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SVP Marketing @ Clari | Podcast Host @ The Run Revenue Show | LinkedIn Top Voice
“You’ve got to be posting on LinkedIn.” Depending on your ICP, this may or may not be true.
A general rule of thumb: if your buyers are on LinkedIn, so should you – because those buyers want to purchase from sellers they know, like, and trust.
But how can salespeople begin to create compelling content that will build rapport and trust with their target audience?
How do you overcome the initial anxiety of writing content for the world to see?
In this episode of Closing Time, Kyle Coleman helps you start to build your personal brand on LinkedIn, determine what type of content to post (based on your experience, expertise, or from industry leaders), and how you can use your posting efforts to help crystallize your thoughts to become a better communicator.
Note: There is no shortcut. Reading, writing, and lots of practice are required.
Is your target audience on LinkedIn? If your ICP is similar to Insightly or Clari’s – in which we both sell to sales and marketing leaders – then building a personal brand on LinkedIn and engaging with other users has multi-fold benefits.
First, there’s the goal of uplifting the sales profession. This involves shedding light on ethical sales tactics and eliminating questionable practices that tarnish the reputation of salespeople. It’s about setting a higher standard and educating others on the right way to approach sales. Writing posts can also serve as a tool to express your ideas and thoughts – it’s like a forcing function to get your valuable insights out there.
Second, consider the power of recruiting. Kyle’s active presence on LinkedIn has had a measurable impact on the talent pool of potential hires for Clari. Thanks to people engaging with Kyle’s posts, SDRs, AEs, marketers, engineers, and product managers have all been exposed to Clari.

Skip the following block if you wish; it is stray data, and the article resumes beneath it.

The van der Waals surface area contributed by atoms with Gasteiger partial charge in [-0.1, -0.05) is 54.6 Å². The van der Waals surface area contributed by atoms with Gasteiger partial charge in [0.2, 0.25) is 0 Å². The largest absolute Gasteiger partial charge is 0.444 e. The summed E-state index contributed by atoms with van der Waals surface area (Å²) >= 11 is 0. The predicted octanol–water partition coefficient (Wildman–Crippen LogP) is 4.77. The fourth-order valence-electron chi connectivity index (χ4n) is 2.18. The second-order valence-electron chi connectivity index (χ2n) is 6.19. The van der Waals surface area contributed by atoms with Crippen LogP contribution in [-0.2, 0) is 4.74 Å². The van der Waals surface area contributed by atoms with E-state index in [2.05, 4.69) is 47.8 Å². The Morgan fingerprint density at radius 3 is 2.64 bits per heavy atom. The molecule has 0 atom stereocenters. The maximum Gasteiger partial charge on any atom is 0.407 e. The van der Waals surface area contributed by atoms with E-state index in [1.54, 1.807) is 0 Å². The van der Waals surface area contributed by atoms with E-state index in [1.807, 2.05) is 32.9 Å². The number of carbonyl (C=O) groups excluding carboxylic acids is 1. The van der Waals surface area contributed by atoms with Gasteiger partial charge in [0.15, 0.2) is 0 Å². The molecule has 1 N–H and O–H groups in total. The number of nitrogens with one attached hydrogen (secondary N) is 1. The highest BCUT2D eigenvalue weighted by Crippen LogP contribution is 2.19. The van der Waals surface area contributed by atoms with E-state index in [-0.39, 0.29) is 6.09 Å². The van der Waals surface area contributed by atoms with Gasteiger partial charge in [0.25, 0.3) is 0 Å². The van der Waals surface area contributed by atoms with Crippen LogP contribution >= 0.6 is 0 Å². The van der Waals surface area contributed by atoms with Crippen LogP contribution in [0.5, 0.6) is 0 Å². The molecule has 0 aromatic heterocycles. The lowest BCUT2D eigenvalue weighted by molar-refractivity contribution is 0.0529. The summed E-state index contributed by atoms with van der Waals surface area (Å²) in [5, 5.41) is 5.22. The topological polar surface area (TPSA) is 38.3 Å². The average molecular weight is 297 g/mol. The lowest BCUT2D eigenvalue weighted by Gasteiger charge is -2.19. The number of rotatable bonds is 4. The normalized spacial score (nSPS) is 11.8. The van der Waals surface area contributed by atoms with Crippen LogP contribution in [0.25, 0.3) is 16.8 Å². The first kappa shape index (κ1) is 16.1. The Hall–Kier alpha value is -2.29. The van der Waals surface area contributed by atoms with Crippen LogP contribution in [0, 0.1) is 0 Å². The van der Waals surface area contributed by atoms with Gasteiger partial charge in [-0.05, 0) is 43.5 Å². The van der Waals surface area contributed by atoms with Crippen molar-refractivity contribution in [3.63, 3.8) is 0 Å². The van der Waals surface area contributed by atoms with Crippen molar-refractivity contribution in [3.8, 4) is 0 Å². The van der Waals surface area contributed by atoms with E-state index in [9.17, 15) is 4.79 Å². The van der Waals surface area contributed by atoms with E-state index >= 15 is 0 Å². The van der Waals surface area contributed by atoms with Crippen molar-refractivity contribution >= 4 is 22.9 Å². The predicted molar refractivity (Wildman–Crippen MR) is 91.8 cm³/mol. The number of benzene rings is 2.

Third, although somewhat less significant, there’s the aspect of selling. While direct selling isn’t LinkedIn’s primary purpose, there’s a byproduct of increased demand. Given that Clari’s target audience consists of sales and marketing professionals, it aligns well with being active on LinkedIn. This can indirectly contribute to generating demand and interest in what you offer.
However, it may not be as beneficial if your target audience isn’t heavily active on LinkedIn. You might still achieve goals one and two—boosting the profession and recruiting. But if you’re expecting a robust pipeline and your audience isn’t present here, you will need to adjust your expectations and goals accordingly.
If you want to get started posting content on LinkedIn but are unsure what to post or how to get started… you’re not alone. This is where many sales reps struggle.
Kyle suggests focusing on two main areas for content ideas: your experience and expertise.
1. Your Experience: Reflect on your journey. Remember those career-defining moments? Share them. Think about the lessons you learned, the challenges you overcame, and the strategies that worked for you. Those experiences are treasure troves of relatable content. What did you learn early in your career? How did you learn it, and why does it matter? Craft your insights into engaging stories that resonate with your audience’s professional struggles and ambitions.
2. Your Expertise: Expertise goes beyond experience—it’s about actionable insights. What tactics have consistently driven success for you? Identify those tactics and explain why they work. Detail the best practices you’ve honed over time. Your expertise as a sales professional is invaluable; sharing it will position you as a knowledgeable thought leader and help build rapport with those who follow you.